The more I absorb these words into my being, I cannot help but to understand that having the same mind in me that was in Jesus means that I work to recognize my privilege and make attempts to dislodge myself from the ways that it silences others. My whiteness is not something to be exploited. My sex and gender are not things to be exploited. It means that I humble myself to the point of willingness to diminish my power and my voice so that others are lifted up. But this isn’t about straight white men throwing up our hands and saying, “Here! You take the reins!” This is about shared power, which is far more difficult, but far more beautiful. And necessary. Shared power demands that we play well with others. It demands that we not privilege particular voices and experiences over others. It demands that we relinquish our control over how things should be for us to remain comfortable, and instead ask, “What makes you comfortable?” and then honor that. In order to experience shared power there needs to be an environment in which all people are regarded as valuable, important and equal. But furthermore, it requires an environment where we value, trust, and allow ourselves and our theology to be shaped by the varied experiences and stories of others.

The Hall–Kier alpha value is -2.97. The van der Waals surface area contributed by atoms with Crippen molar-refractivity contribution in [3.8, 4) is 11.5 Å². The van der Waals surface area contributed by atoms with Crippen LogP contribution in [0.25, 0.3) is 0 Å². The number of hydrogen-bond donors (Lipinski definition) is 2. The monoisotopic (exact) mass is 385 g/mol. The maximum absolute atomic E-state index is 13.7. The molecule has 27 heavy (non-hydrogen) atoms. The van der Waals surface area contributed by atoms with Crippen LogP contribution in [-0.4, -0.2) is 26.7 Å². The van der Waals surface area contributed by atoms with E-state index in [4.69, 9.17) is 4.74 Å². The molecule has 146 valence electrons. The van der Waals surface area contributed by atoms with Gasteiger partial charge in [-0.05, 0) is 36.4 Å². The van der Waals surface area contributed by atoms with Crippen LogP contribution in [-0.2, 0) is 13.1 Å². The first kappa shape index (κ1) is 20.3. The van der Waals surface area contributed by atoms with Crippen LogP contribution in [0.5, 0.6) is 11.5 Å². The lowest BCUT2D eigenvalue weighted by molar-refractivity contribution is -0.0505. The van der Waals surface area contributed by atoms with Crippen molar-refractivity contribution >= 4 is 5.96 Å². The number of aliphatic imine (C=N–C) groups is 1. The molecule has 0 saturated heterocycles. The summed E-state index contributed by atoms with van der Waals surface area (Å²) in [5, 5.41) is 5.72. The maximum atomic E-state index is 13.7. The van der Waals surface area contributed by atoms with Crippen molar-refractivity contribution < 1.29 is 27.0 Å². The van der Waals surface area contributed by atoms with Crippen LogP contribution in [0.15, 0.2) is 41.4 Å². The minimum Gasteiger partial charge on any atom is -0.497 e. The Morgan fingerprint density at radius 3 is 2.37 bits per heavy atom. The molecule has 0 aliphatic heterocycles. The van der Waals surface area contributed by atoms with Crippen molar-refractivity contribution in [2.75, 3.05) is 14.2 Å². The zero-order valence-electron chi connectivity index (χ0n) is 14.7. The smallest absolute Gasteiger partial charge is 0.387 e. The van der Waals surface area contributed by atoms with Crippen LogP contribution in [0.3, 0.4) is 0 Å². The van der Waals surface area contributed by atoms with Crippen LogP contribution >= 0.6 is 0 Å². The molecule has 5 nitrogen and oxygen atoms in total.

Sallie McFague talks about the Christian gospel as a “destabilizing, inclusive, nonhierarchical vision of fulfillment for all of creation.” That is the gospel of mutuality. Me fulfilling you and you fulfilling me.

I have by no means arrived anywhere beyond the privilege I benefit from as a straight, Christian, white male. I find myself at the intersection of no longer willing to tolerate Christianity’s devaluation of women and persons identifying as queer, and my own complicity in the systems and cycles that perpetuate this inequality in the name of Christianity. I recognize the irony of me arguing for these values out of my privilege and the increased weight that my words hold over the words of another saying the same things. Maybe Christianity can play a role in changing that reality.

Until then, I will do my best to honor you and your stories.


READ: Straight White Male: The Lowest Difficulty Setting There Is


Remember learning about similes and metaphors in 5th grade and writing all sorts of strange sentences to practice the concept? Metaphors are actually more important than your 5th grade teacher led you to believe. Metaphors, and language in general, are really powerful. Metaphors spark our imagination and influence how we interpret and see people, places, and as I will demonstrate, God.